The new Minister will have a difficult job, working for three Ministers—and it is undeniable that he will have three Ministers. He will be responsible to three Secretaries of State. There is a danger, but it is not so much that he will not have access to them, will not be able to make his ideas plain to them and to persuade them what they ought to do, or that they will not come to an agreement on what he is able to do with his scarce resources. The danger in this set-up is the danger of what the Civil Service calls consultation. If the new Minister is responsible to three other Ministers, the officials of those three other Ministers will all the time be concerned to see that the interests of their Departments are not interfered with and that any matter which might in the slightest degree trespass on one of these Departments is referred to it before a decision is made. I know that this is a danger, having worked both as a civil servant and as a Minister. I hope that the new Minister will be strongly supported by the Prime Minister and his colleagues in cutting out unnecessary consultation and that he will devise means whereby prompt decisions can be taken.

The new Minister will be responsible for the Overseas Civil Service provided for in the Overseas Service Act, which we passed a short time ago. As the Colonial Secretary remembers, I warmly welcomed the proposal which he put before the House when he made the statement which was eventually embodied in that Act. It is potentially an extremely valuable service for this country to render—to make available the service of experts who have worked overseas and to pay the overseas Government the difference between the reasonable remuneration of those people and what the overseas Government can afford to pay them. I supported that Bill when it was in the House and wish it well in its operation.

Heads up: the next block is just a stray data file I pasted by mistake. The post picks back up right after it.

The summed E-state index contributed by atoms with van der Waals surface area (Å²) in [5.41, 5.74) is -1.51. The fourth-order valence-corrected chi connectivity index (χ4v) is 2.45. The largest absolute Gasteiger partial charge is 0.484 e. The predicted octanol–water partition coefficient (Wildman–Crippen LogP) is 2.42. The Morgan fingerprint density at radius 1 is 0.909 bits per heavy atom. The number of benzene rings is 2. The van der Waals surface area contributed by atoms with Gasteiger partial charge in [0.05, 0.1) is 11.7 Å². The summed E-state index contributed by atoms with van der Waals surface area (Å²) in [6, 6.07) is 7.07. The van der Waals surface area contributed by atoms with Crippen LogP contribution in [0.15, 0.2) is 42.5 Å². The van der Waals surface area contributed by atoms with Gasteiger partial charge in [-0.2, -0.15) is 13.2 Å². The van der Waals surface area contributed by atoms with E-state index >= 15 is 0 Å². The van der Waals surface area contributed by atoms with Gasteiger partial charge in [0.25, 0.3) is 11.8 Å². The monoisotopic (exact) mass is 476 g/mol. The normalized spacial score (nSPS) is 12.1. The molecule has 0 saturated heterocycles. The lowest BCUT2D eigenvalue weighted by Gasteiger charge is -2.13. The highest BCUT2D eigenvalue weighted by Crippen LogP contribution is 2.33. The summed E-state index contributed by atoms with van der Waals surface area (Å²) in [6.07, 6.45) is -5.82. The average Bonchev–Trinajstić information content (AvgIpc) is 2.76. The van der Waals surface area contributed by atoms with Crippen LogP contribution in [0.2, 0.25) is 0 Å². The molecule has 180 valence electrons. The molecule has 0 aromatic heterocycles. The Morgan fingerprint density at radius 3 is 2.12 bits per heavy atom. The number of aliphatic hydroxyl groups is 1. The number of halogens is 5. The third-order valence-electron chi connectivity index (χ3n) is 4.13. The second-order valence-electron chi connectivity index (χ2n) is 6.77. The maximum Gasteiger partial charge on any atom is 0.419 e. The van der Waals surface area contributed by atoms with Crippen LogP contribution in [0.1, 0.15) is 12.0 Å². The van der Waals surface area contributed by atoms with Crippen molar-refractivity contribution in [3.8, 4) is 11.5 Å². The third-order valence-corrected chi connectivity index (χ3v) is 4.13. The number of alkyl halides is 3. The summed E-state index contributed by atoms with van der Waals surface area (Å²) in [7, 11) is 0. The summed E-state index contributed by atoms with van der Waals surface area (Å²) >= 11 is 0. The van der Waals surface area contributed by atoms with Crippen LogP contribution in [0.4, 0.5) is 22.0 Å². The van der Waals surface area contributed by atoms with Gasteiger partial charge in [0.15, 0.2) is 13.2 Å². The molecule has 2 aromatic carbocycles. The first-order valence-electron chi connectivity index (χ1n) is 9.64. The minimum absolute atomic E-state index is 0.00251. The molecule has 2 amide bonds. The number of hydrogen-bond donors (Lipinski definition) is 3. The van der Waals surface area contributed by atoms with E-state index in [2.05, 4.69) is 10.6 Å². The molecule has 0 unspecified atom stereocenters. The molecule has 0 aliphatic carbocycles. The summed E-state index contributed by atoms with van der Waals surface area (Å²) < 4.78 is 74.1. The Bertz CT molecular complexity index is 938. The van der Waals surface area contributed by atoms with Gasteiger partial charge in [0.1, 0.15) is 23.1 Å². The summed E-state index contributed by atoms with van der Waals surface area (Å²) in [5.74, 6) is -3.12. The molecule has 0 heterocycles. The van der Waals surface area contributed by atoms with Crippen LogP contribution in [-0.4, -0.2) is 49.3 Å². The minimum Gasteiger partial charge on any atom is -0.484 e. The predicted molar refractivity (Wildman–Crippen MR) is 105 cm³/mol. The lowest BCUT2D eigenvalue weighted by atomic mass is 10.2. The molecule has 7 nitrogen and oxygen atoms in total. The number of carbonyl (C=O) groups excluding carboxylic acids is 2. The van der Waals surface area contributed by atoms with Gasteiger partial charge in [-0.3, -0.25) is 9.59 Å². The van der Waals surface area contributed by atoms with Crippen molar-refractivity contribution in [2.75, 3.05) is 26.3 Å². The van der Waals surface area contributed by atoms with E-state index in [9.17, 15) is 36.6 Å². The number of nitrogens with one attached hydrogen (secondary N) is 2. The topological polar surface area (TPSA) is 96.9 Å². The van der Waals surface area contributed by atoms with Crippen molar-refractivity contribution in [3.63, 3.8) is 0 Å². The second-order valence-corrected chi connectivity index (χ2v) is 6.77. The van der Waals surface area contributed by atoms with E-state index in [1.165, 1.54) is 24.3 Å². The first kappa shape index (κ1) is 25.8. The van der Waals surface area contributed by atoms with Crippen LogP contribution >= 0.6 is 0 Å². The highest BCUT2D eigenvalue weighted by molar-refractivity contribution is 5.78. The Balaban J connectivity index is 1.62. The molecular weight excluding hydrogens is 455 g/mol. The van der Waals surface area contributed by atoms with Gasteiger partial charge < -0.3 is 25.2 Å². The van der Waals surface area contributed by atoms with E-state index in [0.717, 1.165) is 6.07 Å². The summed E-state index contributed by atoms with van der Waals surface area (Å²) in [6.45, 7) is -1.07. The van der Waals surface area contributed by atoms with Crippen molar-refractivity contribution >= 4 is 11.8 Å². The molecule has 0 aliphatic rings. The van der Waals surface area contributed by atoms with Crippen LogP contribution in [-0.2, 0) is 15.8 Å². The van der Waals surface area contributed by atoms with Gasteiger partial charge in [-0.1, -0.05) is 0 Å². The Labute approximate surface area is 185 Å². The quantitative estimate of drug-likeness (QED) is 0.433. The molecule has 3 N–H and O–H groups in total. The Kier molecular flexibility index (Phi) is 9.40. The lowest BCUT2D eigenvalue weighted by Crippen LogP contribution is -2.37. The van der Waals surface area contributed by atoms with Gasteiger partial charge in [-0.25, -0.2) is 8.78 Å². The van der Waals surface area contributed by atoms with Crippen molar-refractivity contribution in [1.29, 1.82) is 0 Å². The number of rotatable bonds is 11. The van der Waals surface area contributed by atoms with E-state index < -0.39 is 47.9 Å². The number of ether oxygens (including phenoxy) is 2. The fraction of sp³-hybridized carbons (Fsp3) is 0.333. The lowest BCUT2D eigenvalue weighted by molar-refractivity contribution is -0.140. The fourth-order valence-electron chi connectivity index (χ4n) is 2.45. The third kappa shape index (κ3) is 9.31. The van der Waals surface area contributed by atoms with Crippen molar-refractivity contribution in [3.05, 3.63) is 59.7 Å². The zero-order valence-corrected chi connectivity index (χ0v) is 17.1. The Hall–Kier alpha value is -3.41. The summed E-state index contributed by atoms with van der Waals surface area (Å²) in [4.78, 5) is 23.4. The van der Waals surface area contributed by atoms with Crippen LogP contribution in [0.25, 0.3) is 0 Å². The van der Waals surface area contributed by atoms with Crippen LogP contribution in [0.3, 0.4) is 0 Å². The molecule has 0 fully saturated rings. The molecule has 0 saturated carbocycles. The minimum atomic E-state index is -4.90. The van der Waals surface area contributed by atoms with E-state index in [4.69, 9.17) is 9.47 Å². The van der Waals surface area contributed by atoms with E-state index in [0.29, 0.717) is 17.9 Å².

It is, however, disturbing to read the Answer given on 18th April last by the Secretary of State for Commonwealth Relations to the hon. Lady the Member for Hornsey (Lady Gammans), who asked …whether the arrangements recently made by Her Majesty's Government in the Overseas Service Act have been accepted by Nigeria… The Answer was: The Nigerian Federal Government and the Regional Governments decided after careful consideration that they did not wish to avail themselves of the arrangements offered by this scheme."—[OFFICIAL REPORT, 18th April, 1961; Vol. 638, c.85.] Why not? This is an occasion on which we would like an answer to that question. It may be an isolated example—I hope so—but Nigeria is one of the most important of these countries. It has a population of 45 million people, and its Northern Region, particularly, greatly needs economic development. How can it be that Nigeria was not willing to accept the provisions made under that Act? Could it have had something to do with the terms on which capital aid was offered to Nigeria?